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Monday 22 December  
Libya YouTube rape video
Karima Idrissi's picture
Hilversum, Netherlands
Hilversum, Netherlands

Libyan activists welcome YouTube rape video

Published on : 12 November 2012 - 2:29pm | By Karima Idrissi (Photo:
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You might not expect women’s groups to welcome the posting of a video depicting a rape on You Tube – but Libyan feminists did just that last week.

The video – quickly taken down – showed the rape of a young female student from Benghazi University. Women’s groups and activists in Libya say the crime would have remained hidden had the video not been posted. Now the groups are demanding justice and that the perpetrators are brought to trial. They are also calling for a broader discussion about how rape victims are treated.

Hypocrisy and cowardice
Women are usually treated as if they are to blame, say activists, and they hope the internet video can lead to change.

"Instead of demanding trial and punishment for the perpetrators, the victim is all too often accused of being complicit with the rapists. What a hypocritical and cowardly community we live in," says Libyan writer Intisar Bouraoui.

The poet Fatima Mahmod also wrote on the issue: "There is no manliness regarding the rape of women ... there is only a festering distorted masculinity... surviving on a masculine culture seeping its poison into minds and souls. When women were raped by fighters from the militias of Gaddafi and his sons, civil society organisations abroad and international human rights commissions denounced the crimes, but civil society in Libya remained silent.”

“And some statements were even issued to cover up, deny and hide the crimes in order to preserve the [reputation] of the males of cities where women were raped!”

Honour killing
Conservatism, religion and honour play a major role in attitudes towards rape. The women’s groups point to cases during the Gaddafi regime when some women fled to Tunisia to escape male family members who believed the shame of having a rape victim within their family could only be wiped out by murdering her.

Women’s groups in Benghazi and Tripoli are now exchanging information on the ‘YouTube rape case', hoping they can challenge these conservative attitudes. As dramatic and horrific as the posting of the video was, they see it as a means of sparking a discussion. The Libyan women point to a recent case in Tunisia in which the rape of a woman by a soldier became a national scandal – they hope that a similar debate and nationwide condemnation can follow the case in Libya.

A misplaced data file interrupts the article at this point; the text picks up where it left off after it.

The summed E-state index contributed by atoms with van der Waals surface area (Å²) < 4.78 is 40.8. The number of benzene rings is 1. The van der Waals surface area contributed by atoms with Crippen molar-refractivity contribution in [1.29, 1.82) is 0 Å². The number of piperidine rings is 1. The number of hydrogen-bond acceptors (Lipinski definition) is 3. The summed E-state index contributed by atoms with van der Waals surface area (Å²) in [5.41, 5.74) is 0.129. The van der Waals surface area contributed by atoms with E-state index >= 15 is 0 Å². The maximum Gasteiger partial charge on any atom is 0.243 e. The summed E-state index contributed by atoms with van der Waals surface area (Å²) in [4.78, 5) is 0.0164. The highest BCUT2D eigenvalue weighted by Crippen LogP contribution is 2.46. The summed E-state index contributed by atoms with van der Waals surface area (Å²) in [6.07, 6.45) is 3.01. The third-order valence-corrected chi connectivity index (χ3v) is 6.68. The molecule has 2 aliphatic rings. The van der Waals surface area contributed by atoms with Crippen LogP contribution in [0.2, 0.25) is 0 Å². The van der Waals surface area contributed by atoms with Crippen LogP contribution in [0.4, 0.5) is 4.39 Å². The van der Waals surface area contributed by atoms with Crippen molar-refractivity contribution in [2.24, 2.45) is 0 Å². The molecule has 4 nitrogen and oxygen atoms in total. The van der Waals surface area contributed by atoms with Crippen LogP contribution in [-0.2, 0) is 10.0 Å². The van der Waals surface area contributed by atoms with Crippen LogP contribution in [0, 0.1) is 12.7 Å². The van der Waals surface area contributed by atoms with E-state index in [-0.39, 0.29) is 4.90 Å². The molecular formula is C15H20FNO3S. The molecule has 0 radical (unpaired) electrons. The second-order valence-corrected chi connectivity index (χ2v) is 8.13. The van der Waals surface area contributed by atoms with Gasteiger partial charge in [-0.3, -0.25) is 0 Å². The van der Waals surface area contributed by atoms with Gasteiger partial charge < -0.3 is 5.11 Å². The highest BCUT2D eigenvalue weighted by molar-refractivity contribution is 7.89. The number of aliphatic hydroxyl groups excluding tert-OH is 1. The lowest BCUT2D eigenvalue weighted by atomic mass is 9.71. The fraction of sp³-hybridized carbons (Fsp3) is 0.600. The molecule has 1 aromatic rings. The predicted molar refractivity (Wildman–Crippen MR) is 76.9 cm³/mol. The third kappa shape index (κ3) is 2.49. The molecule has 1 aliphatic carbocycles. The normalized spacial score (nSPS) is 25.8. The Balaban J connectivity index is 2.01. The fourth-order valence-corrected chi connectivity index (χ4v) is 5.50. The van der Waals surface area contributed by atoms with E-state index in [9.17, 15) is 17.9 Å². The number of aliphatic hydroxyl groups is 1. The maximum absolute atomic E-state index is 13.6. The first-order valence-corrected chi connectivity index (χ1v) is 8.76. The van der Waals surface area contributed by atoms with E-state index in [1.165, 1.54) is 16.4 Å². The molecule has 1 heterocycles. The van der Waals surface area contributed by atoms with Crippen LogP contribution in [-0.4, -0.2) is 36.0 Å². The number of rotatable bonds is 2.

Punished twice
The posting of the video of the rape has also attracted comments from activists throughout the Arab world. "I watched the video on the Facebook pages; I did not have the courage to publish it. The video depicts a case of rape of a Libyan girl, the photographer tried not to show her face. The face of the rapist is clearly visible, uttering ugly words! I felt humiliation, debasement, and oppression. The act of rape is a privileged masculine action and a shocking crime that even capital punishment is not enough for the perpetrator. The raped woman should not be punished twice by compelling her to marry this villain. This would constitute a premeditated crime," said the well-known Moroccan poet and feminist activist Aisha Al Maghribi.

“This is a form of contempt and enslavement for women,” she added.

This article was originally published by RNW’s Arabic Desk and was re-posted on a number of leading Libyan and other Arab region sites.


toko alat bantu wanita 16 December 2014 - 1:33pm

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sdfwe 8 September 2014 - 4:29am

the primary stage of socialism referred to as the primary stage of capitalism (or should) of Cheap Versace Belt is not so exquisite.

Emeline 16 November 2012 - 10:28pm / Canada

Men, women, and children who experience sexual assault are not 'victims', we are *survivors*. Labeling/objectifying us as victims focuses the attention on what was done to us, not who we are as human beings and the strength we have need to heal thereafter. Please be careful of the way you use these two words. Thank you.

Egon 15 November 2012 - 4:47am / Egon

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